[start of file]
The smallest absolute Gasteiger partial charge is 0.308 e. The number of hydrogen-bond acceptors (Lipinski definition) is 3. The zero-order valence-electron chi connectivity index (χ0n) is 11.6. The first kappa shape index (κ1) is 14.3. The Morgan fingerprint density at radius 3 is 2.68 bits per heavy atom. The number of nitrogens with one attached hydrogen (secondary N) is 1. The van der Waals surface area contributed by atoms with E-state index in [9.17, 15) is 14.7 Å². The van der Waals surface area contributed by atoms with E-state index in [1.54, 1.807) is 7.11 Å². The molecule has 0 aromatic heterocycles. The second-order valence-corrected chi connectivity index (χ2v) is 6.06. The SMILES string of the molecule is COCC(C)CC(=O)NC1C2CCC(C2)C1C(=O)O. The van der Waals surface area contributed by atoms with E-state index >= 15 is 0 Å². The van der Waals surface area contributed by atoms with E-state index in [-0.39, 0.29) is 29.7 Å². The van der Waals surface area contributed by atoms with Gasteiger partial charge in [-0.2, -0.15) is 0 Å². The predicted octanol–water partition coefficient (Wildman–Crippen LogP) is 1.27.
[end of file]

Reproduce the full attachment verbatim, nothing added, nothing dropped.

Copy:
The smallest absolute Gasteiger partial charge is 0.308 e. The number of hydrogen-bond acceptors (Lipinski definition) is 3. The zero-order valence-electron chi connectivity index (χ0n) is 11.6. The first kappa shape index (κ1) is 14.3. The Morgan fingerprint density at radius 3 is 2.68 bits per heavy atom. The number of nitrogens with one attached hydrogen (secondary N) is 1. The van der Waals surface area contributed by atoms with E-state index in [9.17, 15) is 14.7 Å². The van der Waals surface area contributed by atoms with E-state index in [1.54, 1.807) is 7.11 Å². The molecule has 0 aromatic heterocycles. The second-order valence-corrected chi connectivity index (χ2v) is 6.06. The SMILES string of the molecule is COCC(C)CC(=O)NC1C2CCC(C2)C1C(=O)O. The van der Waals surface area contributed by atoms with E-state index >= 15 is 0 Å². The van der Waals surface area contributed by atoms with E-state index in [-0.39, 0.29) is 29.7 Å². The van der Waals surface area contributed by atoms with Gasteiger partial charge in [-0.2, -0.15) is 0 Å². The predicted octanol–water partition coefficient (Wildman–Crippen LogP) is 1.27.